Leap Year

Published on Thursday, March 01, 2012 in , , , ,

Sunday States newspaper with leap year headlineYesterday was leap day, so I thought it would be fun to take a closer look at why the leap year is the way it is.

And since so much thought is being given to the calendar, I'm having a sale on Day One, my updated and simplified approach to the classic day of the week for any date feat. Through Sunday, I'm selling it for 30% off - $6.99!

Now, let's get back to the leap year itself. Why do we even have it?

It would be nice if leap year didn't have to exist in the first place. The basic problem is that a day is measured by how long it takes the Earth to rotate once about its own axis, while a year is measured by how long it takes for the Earth to go around the Sun. These two measurements have no meaningful relationship to each other whatsoever, except for our desire to match them up.

C. G. P. Grey has a great analogy in this video, in which he asks you to imagine a ballerina doing repeated pirouettes on the back of a flatbed truck that's going around a closed track. Working out the relationship of the Earth's day to its year, then, is akin to trying to work out how long it will take the truck to complete 1 run around the track by counting the number of pirouettes the ballerina is doing.

The original Roman calendar had a length of 355 days, and occasionally had longer years of either 377 or 378 days to compensate for the errors. The problem with this approach was that the need for these years had to be calculated, and they weren't consistently applied throughout all parts of the Roman empire. If you wandered too far from home at this time, you couldn't be sure what day it was!

It was our old friend Eratosthenes who was behind the first push for a 365-day year, with a 366-day year every 4 years. However, the change wouldn't be made for almost another 200 years by Julius Caesar. The Egyptians were already using a 365-day calendar at that time, and the Romans could appreciate the wisdom of having a calendar that didn't require regular re-calculation, thus making standardization much easier.

So why did we need another change? Numberphile's video explains the astronomical problems simply in this video:

If I asked you what an astronomer is, you would reply probably reply that it is someone who studies the objects and behaviors of bodies in outer space. However, the original definition of an astronomer was someone who studied the movement of the Sun and the planets, in order to work towards a more accurate calendar.

After the fall of the Roman empire, it was the Catholic Church who had the major influence over society, including the calendar. One of their biggest celebrations was Easter, but this caused a few problems.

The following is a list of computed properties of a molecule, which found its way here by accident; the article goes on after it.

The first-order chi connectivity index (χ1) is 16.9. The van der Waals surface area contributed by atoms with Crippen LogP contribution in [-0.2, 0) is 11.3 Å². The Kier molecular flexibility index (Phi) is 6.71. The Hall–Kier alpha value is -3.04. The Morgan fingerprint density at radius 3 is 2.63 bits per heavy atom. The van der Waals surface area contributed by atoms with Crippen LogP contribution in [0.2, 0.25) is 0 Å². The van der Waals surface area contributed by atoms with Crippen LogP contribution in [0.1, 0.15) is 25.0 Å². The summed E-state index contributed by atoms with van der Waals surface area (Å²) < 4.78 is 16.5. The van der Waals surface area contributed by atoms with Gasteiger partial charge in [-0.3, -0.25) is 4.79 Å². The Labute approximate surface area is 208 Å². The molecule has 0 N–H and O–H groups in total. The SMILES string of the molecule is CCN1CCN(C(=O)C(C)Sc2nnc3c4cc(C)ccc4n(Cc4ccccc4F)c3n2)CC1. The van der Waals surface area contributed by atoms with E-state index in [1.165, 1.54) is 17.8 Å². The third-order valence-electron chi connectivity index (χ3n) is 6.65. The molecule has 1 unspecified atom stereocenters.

The first problem, of course, is that the Julian calendar was already drifting off by 1 day every 400 years. The next problem was the definition of Easter itself: It was to take place on the first Sunday after the first full moon after the vernal equinox (beginning of spring). See the problem? Now the orbiting of the moon must be thrown into the mix, as well! Even worse, that was only one possible definition of Easter, and there were many others.

The original solution was to try and approximate the correct date for Easter with a 19-year cycle. There was a way to make sure this stayed in sync with the Sun and the moon, but it could only be checked every 312.5 years!

By the 1500s, the years, cycles, and calculations for holidays were so out of sync, reforming the calendar became a major concern. The challenges to the church authority by Martin Luther provided the church with the perfect opportunity to put such large-scale reforms in place.

There was one more subtle problem that no one expected. Remember when I mentioned that the original definition of an astronomer as someone who was working towards a more accurate calendar? More accurately, that definition was the study of the movements of the Sun and the planets around the Earth, in order to work towards a more accurate calendar.

This assumption of the planets and the Sun going around the Earth was so basic, it wasn't something you'd ever really question. Unfortunately, since the calendar reform required taking a closer look at this motion, the discovery of the orbit caused a few problems.

As James Burke explains in the “Infinitely Reasonable” episode of The Day The Universe Changed, this caused it's own problems:

As you might expect, the calendar reform in 1582 didn't take hold everywhere all at once. Britain and its American colonies didn't adopt the calendar until 1752. Several countries, including Greece and Russia, didn't adopt this calendar until the 1920s!

That's only the nutshell version of the weird and twisted tale of how our current leap year system came to be.

The New York Times offers some fun Leap Year lessons you might enjoy. Some are geared towards a classroom, but others you can try out on your own, if you wish.

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